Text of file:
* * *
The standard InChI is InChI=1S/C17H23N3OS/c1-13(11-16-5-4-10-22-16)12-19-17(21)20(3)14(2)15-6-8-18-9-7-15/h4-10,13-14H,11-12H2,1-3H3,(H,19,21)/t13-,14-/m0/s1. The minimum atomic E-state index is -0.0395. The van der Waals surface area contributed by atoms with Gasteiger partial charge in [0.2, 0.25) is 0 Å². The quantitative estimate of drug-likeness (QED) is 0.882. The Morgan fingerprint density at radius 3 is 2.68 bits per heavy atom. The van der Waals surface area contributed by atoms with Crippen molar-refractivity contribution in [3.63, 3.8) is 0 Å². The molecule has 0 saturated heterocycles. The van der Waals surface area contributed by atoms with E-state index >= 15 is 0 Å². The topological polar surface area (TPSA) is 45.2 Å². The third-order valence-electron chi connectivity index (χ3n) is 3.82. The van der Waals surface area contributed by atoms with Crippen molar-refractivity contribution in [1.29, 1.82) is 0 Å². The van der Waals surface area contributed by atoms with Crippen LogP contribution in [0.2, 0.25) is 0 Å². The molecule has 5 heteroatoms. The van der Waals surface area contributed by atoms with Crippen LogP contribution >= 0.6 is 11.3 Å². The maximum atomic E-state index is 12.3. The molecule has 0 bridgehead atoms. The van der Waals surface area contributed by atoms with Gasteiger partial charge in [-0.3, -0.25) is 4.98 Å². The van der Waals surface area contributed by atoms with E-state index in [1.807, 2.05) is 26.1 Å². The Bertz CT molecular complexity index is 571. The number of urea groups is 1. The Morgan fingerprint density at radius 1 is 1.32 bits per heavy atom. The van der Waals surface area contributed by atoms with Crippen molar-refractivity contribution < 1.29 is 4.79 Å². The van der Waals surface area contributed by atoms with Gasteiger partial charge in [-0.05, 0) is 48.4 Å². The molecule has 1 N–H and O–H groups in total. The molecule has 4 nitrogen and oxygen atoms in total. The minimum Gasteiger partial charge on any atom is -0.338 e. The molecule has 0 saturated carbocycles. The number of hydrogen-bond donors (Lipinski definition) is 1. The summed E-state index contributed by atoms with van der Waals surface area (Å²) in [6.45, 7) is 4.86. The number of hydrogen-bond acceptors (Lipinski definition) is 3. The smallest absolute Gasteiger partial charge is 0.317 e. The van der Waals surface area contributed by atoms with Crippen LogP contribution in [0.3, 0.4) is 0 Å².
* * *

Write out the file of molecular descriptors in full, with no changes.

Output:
The standard InChI is InChI=1S/C17H23N3OS/c1-13(11-16-5-4-10-22-16)12-19-17(21)20(3)14(2)15-6-8-18-9-7-15/h4-10,13-14H,11-12H2,1-3H3,(H,19,21)/t13-,14-/m0/s1. The minimum atomic E-state index is -0.0395. The van der Waals surface area contributed by atoms with Gasteiger partial charge in [0.2, 0.25) is 0 Å². The quantitative estimate of drug-likeness (QED) is 0.882. The Morgan fingerprint density at radius 3 is 2.68 bits per heavy atom. The van der Waals surface area contributed by atoms with Crippen molar-refractivity contribution in [3.63, 3.8) is 0 Å². The molecule has 0 saturated heterocycles. The van der Waals surface area contributed by atoms with E-state index >= 15 is 0 Å². The topological polar surface area (TPSA) is 45.2 Å². The third-order valence-electron chi connectivity index (χ3n) is 3.82. The van der Waals surface area contributed by atoms with Crippen molar-refractivity contribution in [1.29, 1.82) is 0 Å². The van der Waals surface area contributed by atoms with Crippen LogP contribution in [0.2, 0.25) is 0 Å². The molecule has 5 heteroatoms. The van der Waals surface area contributed by atoms with Crippen LogP contribution >= 0.6 is 11.3 Å². The maximum atomic E-state index is 12.3. The molecule has 0 bridgehead atoms. The van der Waals surface area contributed by atoms with Gasteiger partial charge in [-0.3, -0.25) is 4.98 Å². The van der Waals surface area contributed by atoms with E-state index in [1.807, 2.05) is 26.1 Å². The Bertz CT molecular complexity index is 571. The number of urea groups is 1. The Morgan fingerprint density at radius 1 is 1.32 bits per heavy atom. The van der Waals surface area contributed by atoms with Crippen molar-refractivity contribution < 1.29 is 4.79 Å². The van der Waals surface area contributed by atoms with Gasteiger partial charge in [-0.05, 0) is 48.4 Å². The molecule has 1 N–H and O–H groups in total. The molecule has 4 nitrogen and oxygen atoms in total. The minimum Gasteiger partial charge on any atom is -0.338 e. The molecule has 0 saturated carbocycles. The number of hydrogen-bond donors (Lipinski definition) is 1. The summed E-state index contributed by atoms with van der Waals surface area (Å²) in [6.45, 7) is 4.86. The number of hydrogen-bond acceptors (Lipinski definition) is 3. The smallest absolute Gasteiger partial charge is 0.317 e. The van der Waals surface area contributed by atoms with Crippen LogP contribution in [0.3, 0.4) is 0 Å².